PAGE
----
Friday, April 29, 2011

The Plight of the Newbie

On Saturday night I had the wonderful experience of being a guest host along with Angus McDecoy on the podcast "Eve Commune" hosted by Garheade and Chainer Cygnus.  If any of you have the opportunity to join these three in -any- projects they do... do it.  Don't even thinking about it.  Just say yes and hang on for the ride of your life.

Eve Commune along with Garheade and Chainer Cygnus are associated with Project Halibut.  It's a little project with a crazy name and an awesome mission.  The purpose of Project Halibut it to assist new player's and prepare them for the huge learning curve of EVE Online.  Not only do they assist with skill books, starter ships and mods, but they give new players something they all desperately need... a voice of reason and experience.

If you listened to the podcast, you heard some of my own n00b faux-pas.  I learned the hard way that guns do not go on salvage boats to the tune of -2.something security status.  I also learned that some the best game assistance is not always in-game.  There are also plenty of other amazingly dumb thing I did, but listening them all off would put this post in to the tl;dr category.  Rather then going on and on about stupid mistakes I made; I do want to highlight some things that I believe all new players should know.

Joining a Player Corp is a GOOD Thing
I've noticed that a lot of new players that come in to the game alone are hesitant about joining player owned corporations.  I understand their hesitation as the first rule of EVE Online is; Trust no one.  However, new players being overly paranoid about joining player owned corps is grossly counterproductive to their in-game development.  Don't get me wrong, healthy paranoia is good, but shooting yourself in the foot due to your paranoia is... well... bad.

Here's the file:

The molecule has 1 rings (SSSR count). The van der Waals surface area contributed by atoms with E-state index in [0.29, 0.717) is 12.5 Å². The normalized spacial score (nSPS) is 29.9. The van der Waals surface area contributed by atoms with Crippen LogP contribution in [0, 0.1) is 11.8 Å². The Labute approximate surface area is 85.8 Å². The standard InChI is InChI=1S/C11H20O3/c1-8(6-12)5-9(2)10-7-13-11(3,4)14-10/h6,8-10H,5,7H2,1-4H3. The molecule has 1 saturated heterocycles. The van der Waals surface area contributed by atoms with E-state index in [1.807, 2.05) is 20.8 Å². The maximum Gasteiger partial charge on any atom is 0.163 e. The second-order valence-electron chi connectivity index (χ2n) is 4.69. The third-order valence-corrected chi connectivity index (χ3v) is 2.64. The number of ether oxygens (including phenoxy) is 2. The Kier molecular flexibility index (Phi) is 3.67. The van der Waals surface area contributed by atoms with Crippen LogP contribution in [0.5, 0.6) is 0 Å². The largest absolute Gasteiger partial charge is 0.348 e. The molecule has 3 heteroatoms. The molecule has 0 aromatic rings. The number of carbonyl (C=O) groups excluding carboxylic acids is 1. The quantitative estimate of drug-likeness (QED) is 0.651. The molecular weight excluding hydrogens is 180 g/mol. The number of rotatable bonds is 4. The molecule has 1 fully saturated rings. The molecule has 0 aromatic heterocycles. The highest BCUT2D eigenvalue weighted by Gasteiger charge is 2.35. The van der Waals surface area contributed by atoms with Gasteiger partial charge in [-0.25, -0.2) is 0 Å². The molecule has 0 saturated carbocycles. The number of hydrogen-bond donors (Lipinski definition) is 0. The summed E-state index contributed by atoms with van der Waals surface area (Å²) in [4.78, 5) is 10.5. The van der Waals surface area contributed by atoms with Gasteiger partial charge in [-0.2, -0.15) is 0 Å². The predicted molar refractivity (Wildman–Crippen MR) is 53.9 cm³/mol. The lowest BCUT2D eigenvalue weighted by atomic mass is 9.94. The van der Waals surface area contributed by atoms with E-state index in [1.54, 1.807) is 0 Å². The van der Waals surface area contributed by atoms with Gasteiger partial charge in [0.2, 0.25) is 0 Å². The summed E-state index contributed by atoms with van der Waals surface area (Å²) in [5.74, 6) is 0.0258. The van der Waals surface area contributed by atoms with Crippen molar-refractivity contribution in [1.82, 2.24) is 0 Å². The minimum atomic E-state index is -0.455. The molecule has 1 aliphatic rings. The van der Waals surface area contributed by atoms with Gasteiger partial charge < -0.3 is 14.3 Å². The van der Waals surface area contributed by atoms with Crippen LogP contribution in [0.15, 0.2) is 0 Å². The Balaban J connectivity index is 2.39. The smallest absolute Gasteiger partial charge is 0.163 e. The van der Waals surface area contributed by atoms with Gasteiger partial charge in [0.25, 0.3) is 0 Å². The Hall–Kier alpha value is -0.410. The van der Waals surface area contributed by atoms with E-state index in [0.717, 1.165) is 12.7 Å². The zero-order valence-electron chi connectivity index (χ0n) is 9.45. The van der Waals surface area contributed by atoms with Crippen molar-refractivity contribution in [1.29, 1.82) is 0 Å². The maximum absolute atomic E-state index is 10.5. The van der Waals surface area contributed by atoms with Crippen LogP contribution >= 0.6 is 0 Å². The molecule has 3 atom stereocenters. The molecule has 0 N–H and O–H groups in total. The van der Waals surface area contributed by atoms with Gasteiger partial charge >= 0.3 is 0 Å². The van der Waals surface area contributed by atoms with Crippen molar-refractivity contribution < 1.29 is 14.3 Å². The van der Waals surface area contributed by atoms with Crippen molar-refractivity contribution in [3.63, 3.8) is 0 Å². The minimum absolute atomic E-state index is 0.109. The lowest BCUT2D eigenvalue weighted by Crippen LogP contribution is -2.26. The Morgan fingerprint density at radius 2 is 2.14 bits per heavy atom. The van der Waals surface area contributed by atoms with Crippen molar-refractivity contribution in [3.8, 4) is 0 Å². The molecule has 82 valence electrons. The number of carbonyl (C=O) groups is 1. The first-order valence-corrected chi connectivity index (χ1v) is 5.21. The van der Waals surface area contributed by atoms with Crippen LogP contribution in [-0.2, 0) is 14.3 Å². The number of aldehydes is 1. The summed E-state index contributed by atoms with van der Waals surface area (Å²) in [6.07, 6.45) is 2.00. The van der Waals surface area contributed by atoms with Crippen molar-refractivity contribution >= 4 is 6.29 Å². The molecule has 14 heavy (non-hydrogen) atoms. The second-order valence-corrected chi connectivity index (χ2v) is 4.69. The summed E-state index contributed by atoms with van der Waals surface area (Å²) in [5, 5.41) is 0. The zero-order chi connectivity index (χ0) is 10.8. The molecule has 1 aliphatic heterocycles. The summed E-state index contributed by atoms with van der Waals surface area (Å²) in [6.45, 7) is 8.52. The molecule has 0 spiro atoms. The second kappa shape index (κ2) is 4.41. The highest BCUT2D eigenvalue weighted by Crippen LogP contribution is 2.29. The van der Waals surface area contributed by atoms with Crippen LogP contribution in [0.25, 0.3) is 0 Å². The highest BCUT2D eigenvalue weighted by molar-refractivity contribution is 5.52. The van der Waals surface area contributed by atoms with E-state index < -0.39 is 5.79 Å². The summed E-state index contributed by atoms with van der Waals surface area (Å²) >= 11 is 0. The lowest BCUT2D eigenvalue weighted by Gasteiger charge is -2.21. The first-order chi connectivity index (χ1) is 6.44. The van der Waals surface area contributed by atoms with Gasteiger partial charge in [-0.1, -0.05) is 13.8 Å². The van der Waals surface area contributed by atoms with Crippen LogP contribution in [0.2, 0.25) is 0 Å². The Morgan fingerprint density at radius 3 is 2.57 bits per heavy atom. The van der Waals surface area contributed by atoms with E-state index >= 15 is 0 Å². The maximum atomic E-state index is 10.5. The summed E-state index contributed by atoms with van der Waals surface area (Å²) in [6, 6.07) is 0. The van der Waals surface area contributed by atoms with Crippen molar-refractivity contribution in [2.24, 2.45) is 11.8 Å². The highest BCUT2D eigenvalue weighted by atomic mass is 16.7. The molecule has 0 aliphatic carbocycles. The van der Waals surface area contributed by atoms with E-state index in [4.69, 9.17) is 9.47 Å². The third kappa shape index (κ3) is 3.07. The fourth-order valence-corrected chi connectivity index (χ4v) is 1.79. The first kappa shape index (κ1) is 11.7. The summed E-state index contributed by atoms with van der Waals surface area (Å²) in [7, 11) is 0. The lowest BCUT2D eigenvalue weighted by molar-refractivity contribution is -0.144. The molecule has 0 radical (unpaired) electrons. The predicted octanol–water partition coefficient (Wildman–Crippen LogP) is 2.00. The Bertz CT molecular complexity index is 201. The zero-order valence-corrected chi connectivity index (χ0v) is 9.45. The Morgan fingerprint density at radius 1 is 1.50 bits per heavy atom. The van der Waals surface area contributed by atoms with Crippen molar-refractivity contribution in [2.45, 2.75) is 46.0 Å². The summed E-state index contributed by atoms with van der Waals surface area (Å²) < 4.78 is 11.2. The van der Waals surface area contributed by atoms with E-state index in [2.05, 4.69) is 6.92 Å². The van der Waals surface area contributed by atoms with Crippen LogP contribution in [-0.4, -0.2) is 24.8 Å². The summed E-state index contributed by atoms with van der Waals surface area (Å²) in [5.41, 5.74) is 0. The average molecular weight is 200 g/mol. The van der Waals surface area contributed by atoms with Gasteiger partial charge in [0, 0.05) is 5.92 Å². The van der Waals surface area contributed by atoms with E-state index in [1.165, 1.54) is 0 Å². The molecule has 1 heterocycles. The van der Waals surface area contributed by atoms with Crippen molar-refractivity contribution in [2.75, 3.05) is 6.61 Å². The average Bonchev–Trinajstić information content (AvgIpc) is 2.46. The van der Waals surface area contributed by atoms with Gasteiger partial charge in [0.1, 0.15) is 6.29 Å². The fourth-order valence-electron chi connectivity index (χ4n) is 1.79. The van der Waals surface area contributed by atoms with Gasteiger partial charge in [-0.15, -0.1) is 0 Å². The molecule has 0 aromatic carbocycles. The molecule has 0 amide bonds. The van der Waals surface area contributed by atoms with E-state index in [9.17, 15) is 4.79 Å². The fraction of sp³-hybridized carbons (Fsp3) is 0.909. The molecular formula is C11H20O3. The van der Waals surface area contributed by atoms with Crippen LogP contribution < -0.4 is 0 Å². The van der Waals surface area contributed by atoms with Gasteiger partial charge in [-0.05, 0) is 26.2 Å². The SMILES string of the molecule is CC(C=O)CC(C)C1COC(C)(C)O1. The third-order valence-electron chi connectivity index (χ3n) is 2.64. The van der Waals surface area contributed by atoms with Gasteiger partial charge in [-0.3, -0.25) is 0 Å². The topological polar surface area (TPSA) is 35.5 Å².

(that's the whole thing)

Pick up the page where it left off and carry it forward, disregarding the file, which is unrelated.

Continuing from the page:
Player owned corporations boast a huge number of benefits.  They have experienced players who are more inclined to give you "good" advice, they offer boosts and bonuses, they provide inclusion in large scale activities (mining ops, incursions, gang pvp, etc) and there's a nice long laundry list of other great reasons to join player corps.  Give player corps a chance new players.  Just don't give them your isk (joining fees are -always- a scam).

You Tube and Google are Your Friend
The best tutorials for EVE Online are the ones made by players.  You will find these tutorials by searching on You Tube, The EVE-O (EVE Online) forums and just by using Google.  As awesome as CCP is at doing what they do; they're not so great at making road maps that make sense to outsiders.   There have been many times where I felt I had taken a wrong turn at Albuquerque.

Fly What You "CAN" fly and can Afford
Just because you have battleship 3 doesn't mean you're able to fly a battleship.  There's a lot that goes into the training process for ships.  You need to make sure you have the right skills when it comes to capacity, power grid, CPU, armor/shield tanking, gunnery/missile/laser skills, etc, etc, etc.  Simply because you can get in to a ship, doesn't mean you can fly it well.  What's the point of having a Dominix with a 10K tank?

This brings me to my other point of flying what you can afford.  I'll paint you a scene.  Johnny buys a fully fit Dramiel for 100Mil off contract.  However, with ratting, PI and salvaging Johnny's monthly income is only 25Mil.  When (not if) Johnny looses this Dramiel... he's going to be screwed. 

Here's another little tip.  CCP doesn't like it when you muscle in their terf.  It's their job to screw the players, but that's another blog post.

Project Halibut Website
Project Halibut In-Game Channel - Project Halibut

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